[Today at www.desiringgod.org Rosaria Butterfield writes the following insightful and challenging article.]
DOMA and the Rock
July 11, 2013 | by Rosaria Champagne Butterfield
In 1996, when Bill Clinton signed the Defense of Marriage Act (DOMA), I grieved with my people. I was an atheist then, and lived in a monogamous lesbian relationship, working as a tenure-track professor specializing in English literature and Queer Theory.
Now, some 17 years later, in the summer of 2013, the Supreme Court has delivered its historic DOMA decision. I am now a Christian, married to a man who serves God as a pastor, and I homeschool in the Classical Christian tradition the two youngest of my four children. And again, I grieve with my people.
Standing with the Disempowered
Perhaps you think that I have a knack — call it a spiritual “gift” if you like — of affiliating with the losing team?
One of my enduring life values, which carried me through the Feminist and Gay Rights movements of the 1990s, and continues to motivate me today as one of Christ’s own, is the desire to stand with the disempowered. So here I am. Standing in a familiar place, bearing a new heart supplied by the Holy Spirit, a renewed mind, transformed by Christ’s atoning love, a new mission, created from before the foundation of the world by God’s sovereignty, and a new identity as a daughter of the King. But here I stand, still sporting my comfortable shoes.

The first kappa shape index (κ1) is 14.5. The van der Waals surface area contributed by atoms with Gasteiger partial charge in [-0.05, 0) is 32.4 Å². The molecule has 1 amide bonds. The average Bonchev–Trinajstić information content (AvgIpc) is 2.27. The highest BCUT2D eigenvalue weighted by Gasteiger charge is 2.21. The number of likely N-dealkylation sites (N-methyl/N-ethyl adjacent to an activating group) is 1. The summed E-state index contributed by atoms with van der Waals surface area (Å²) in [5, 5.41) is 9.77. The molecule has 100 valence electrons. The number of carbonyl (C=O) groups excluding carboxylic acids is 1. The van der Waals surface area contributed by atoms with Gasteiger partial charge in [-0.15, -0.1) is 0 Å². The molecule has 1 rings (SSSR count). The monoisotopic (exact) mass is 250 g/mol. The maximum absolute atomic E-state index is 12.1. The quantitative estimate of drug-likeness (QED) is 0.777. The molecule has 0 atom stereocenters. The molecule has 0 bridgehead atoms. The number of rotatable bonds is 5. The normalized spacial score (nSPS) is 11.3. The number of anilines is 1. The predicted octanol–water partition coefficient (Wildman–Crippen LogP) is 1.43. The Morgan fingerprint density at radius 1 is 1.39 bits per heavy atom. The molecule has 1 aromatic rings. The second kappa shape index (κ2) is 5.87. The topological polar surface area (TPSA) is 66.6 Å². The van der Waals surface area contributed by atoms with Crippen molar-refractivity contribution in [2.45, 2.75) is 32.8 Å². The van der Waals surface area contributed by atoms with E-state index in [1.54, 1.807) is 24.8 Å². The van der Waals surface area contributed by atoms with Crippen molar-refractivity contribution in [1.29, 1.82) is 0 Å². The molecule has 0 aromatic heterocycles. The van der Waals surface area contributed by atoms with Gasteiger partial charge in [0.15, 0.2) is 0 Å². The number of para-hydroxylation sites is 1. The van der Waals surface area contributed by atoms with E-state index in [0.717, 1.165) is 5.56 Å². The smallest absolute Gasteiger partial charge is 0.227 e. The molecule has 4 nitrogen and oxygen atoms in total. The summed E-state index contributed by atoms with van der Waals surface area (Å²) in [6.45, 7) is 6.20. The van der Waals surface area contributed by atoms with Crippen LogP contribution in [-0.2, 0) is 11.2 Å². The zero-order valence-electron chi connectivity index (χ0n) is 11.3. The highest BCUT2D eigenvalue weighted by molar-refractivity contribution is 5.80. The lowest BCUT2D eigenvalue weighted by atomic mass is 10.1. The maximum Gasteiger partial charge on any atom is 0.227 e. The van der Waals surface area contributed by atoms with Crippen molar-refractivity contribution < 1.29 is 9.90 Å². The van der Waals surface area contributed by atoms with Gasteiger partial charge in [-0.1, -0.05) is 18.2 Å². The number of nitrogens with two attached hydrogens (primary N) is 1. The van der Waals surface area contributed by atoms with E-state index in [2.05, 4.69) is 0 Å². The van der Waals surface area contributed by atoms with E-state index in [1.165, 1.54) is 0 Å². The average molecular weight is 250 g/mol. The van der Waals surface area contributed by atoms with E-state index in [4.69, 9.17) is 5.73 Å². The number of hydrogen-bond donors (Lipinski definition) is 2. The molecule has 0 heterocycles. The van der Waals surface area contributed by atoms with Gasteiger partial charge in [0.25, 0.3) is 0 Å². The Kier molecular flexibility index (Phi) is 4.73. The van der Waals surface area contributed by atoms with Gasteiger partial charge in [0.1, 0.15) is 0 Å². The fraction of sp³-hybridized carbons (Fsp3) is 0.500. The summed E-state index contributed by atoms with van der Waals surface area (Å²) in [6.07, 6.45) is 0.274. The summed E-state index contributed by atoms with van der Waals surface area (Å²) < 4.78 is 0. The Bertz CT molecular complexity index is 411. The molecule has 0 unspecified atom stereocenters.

An Electric Few Weeks for a Former Lesbian
This has been an electric few weeks for a former atheist, now Christian disciple. First, Exodus International closes down. Truth be told, this is fine by me. Reparative therapy was never part of God’s method, and Jesus Christ did not die to make any para-church his bride. But Exodus detonated with a colossal bang, and took with it gospel integrity, leaving even more theological turbulence in its wake.